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Open-Source Classroom Management With iTALC On Ubuntu 7.10
This document describes how to set up iTALC on Ubuntu 7.10. iTALC is an open-source classroom management solution that lets you view and control other computers in your network. It lets you remote-control other computers, show the teacher's screen on all students' computers, lock workstations, send text-messages to students, power on/off and reboot remote computers, etc.
The Perfect Desktop - PC-BSD 1.5
This document describes how to set up PC-BSD v1.5. This release is based upon FreeBSD 6.3 and uses KDE 3.5.8 as default desktop environment. Taken from the PC-BSD page: PC-BSD is a complete desktop operating system, which has been designed with the "casual" computer user in mind. It offers the stability and security that only a BSD-based operating system can bring, while as the same time providing a comfortable user experience, allowing you to get the most out of your computing time. With PC-BSD you can spend less time working to fix viruses or spyware and instead have the computer work for you.
Virus Protection With avast! Linux Home Edition On Ubuntu Gutsy Gibbon
This tutorial shows how you can install and use avast! Linux Home Edition on an Ubuntu Gutsy Gibbon desktop. Although there aren't many Linux viruses out there, this can be useful if you often exchange files with Windows users - it can help you to not pass on any Windows viruses (that don't do any harm to Linux systems) to Windows users. avast! Linux Home Edition is free for private and non-commercial use.
Speed Up Your System With Preload On Fedora 8
This document describes how to install preload on Fedora 8. Preload is an adaptive readahead daemon - it will monitor which programs you use at the most. Parts of these programs will be cached to speed up their load time.
Installing The Amazon MP3 Downloader On Ubuntu Gutsy Gibbon
This short guide explains how to install the Amazon MP3 Downloader on Ubuntu 7.10 (Gutsy Gibbon). The Amazon MP3 Downloader is required for album purchases on Amazon.com, and makes downloading songs fast and easy.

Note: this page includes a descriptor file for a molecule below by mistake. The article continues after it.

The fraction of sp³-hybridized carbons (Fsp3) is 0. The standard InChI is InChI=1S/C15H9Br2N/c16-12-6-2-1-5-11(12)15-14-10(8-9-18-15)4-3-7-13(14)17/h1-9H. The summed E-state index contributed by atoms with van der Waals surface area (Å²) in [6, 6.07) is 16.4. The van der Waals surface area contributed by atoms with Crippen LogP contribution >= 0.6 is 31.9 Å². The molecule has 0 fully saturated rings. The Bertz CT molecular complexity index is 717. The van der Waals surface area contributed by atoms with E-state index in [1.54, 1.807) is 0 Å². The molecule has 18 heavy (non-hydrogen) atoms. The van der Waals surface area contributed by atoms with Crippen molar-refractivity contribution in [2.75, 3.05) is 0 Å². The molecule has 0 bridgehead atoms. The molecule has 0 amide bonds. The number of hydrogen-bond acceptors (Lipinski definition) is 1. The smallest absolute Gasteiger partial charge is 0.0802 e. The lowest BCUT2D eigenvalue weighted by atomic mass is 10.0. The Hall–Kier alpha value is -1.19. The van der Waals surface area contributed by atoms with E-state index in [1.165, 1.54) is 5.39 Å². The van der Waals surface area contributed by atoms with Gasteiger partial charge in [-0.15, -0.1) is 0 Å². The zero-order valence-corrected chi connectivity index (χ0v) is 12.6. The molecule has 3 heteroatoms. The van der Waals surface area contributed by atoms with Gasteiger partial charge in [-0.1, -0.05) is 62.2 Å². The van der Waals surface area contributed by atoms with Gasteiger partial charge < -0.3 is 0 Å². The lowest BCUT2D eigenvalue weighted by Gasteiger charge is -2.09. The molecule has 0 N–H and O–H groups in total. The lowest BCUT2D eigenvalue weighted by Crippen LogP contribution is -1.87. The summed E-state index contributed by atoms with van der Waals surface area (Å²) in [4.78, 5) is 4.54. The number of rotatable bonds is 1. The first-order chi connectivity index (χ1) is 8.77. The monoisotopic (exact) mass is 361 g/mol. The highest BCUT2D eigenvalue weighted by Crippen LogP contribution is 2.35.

Creating Snapshot-Backups with BackerUpper On Ubuntu 7.10
BackerUpper is a tool similar to Apple's TimeMachine. It is intended to create snapshot-backups of selected directories or even your full hard drive. From the BackerUpper project page: "Backerupper is a simple program for backing up selected directories over a local network. Its main intended purpose is backing up a user's personal data." This article shows how to install and use BackerUpper on Ubuntu 7.10 (Gutsy Gibbon).
Osmo Personal Organizer On Fedora 8
This document describes how to install and use Osmo on Fedora 8. Taken from the Osmo web page: "Osmo is a handy personal organizer, which includes calendar, tasks manager and address book modules. It was designed to be a small, easy to use and good looking PIM tool to help to manage personal information. In its current state the organizer is quite convenient to use - for example, the user can perform nearly all operations using the keyboard. Also, a lot of parameters are configurable to meet the user's preferences. On the technical side, Osmo is GTK+ based tool which uses a plain XML database to store all personal data."
Back Up Your Files With Fwbackups On Fedora 8
This document describes how to set up, configure and use Fwbackups on a Fedora 8 desktop. The result is an easy-to-use backup system for desktop usage. Fwbackups creates partial backups which can be stored locally or on a removable device. You have also the option to run scheduled backups.
How To Configure Remote Access To Your Ubuntu Desktop
This guide explains how you can enable a remote desktop on an Ubuntu desktop so that you can access and control it remotely. This makes sense for example if you have customers that are not very tech-savvy. If they have a problem, you can log in to their desktops without the need to drive to their location. I will also show how to access the remote Ubuntu desktop from a Windows XP client and an Ubuntu client.
Creating Snapshot-Backups with FlyBack On Ubuntu 7.10
FlyBack is a tool similar to Apple's TimeMachine. It is intended to create snapshot-backups of selected directories or even your full hard drive. From the FlyBack project page: "FlyBack is a snapshot-based backup tool based on rsync. It creates successive backup directories mirroring the files you wish to backup, but hard-links unchanged files to the previous backup. This prevents wasting disk space while providing you with full access to all your files without any sort of recovery program. If your machine crashes, just move your external drive to your new machine and copy the latest backup using whatever file browser you normally use." This article shows how to install and use FlyBack on Ubuntu 7.10 (Gutsy Gibbon).